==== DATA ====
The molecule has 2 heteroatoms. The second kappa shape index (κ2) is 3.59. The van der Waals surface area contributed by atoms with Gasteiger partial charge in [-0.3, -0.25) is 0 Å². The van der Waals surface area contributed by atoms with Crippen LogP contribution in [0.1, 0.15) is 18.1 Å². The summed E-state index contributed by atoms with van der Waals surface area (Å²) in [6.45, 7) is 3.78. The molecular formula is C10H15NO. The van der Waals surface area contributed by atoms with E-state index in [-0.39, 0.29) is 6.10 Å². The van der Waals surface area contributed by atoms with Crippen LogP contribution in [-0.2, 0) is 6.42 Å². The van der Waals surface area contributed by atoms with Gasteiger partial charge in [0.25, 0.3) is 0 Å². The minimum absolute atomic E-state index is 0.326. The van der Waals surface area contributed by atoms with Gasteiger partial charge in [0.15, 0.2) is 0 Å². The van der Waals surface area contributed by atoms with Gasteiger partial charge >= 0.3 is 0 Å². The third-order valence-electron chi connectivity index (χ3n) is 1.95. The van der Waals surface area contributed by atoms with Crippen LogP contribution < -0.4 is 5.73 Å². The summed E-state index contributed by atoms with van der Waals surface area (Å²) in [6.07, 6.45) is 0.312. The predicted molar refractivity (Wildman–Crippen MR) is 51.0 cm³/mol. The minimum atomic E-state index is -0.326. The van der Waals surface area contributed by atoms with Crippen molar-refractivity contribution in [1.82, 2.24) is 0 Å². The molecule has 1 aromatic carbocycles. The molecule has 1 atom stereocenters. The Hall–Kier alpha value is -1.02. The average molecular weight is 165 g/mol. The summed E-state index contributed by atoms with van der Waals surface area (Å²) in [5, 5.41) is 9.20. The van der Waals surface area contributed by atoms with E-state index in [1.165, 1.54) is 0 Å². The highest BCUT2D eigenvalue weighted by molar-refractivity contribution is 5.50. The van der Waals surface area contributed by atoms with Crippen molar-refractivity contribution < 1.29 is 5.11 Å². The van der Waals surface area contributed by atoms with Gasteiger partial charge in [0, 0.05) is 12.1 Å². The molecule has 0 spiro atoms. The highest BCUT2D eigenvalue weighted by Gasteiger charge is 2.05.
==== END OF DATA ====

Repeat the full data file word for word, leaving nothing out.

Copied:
The molecule has 2 heteroatoms. The second kappa shape index (κ2) is 3.59. The van der Waals surface area contributed by atoms with Gasteiger partial charge in [-0.3, -0.25) is 0 Å². The van der Waals surface area contributed by atoms with Crippen LogP contribution in [0.1, 0.15) is 18.1 Å². The summed E-state index contributed by atoms with van der Waals surface area (Å²) in [6.45, 7) is 3.78. The molecular formula is C10H15NO. The van der Waals surface area contributed by atoms with E-state index in [-0.39, 0.29) is 6.10 Å². The van der Waals surface area contributed by atoms with Crippen LogP contribution in [-0.2, 0) is 6.42 Å². The van der Waals surface area contributed by atoms with Gasteiger partial charge in [0.25, 0.3) is 0 Å². The minimum absolute atomic E-state index is 0.326. The van der Waals surface area contributed by atoms with Gasteiger partial charge in [0.15, 0.2) is 0 Å². The van der Waals surface area contributed by atoms with Gasteiger partial charge >= 0.3 is 0 Å². The third-order valence-electron chi connectivity index (χ3n) is 1.95. The van der Waals surface area contributed by atoms with Crippen LogP contribution < -0.4 is 5.73 Å². The summed E-state index contributed by atoms with van der Waals surface area (Å²) in [6.07, 6.45) is 0.312. The predicted molar refractivity (Wildman–Crippen MR) is 51.0 cm³/mol. The minimum atomic E-state index is -0.326. The van der Waals surface area contributed by atoms with Crippen molar-refractivity contribution in [1.82, 2.24) is 0 Å². The molecule has 1 aromatic carbocycles. The molecule has 1 atom stereocenters. The Hall–Kier alpha value is -1.02. The average molecular weight is 165 g/mol. The summed E-state index contributed by atoms with van der Waals surface area (Å²) in [5, 5.41) is 9.20. The van der Waals surface area contributed by atoms with E-state index in [1.165, 1.54) is 0 Å². The highest BCUT2D eigenvalue weighted by molar-refractivity contribution is 5.50. The van der Waals surface area contributed by atoms with Crippen molar-refractivity contribution < 1.29 is 5.11 Å². The van der Waals surface area contributed by atoms with Gasteiger partial charge in [0, 0.05) is 12.1 Å². The molecule has 0 spiro atoms. The highest BCUT2D eigenvalue weighted by Gasteiger charge is 2.05.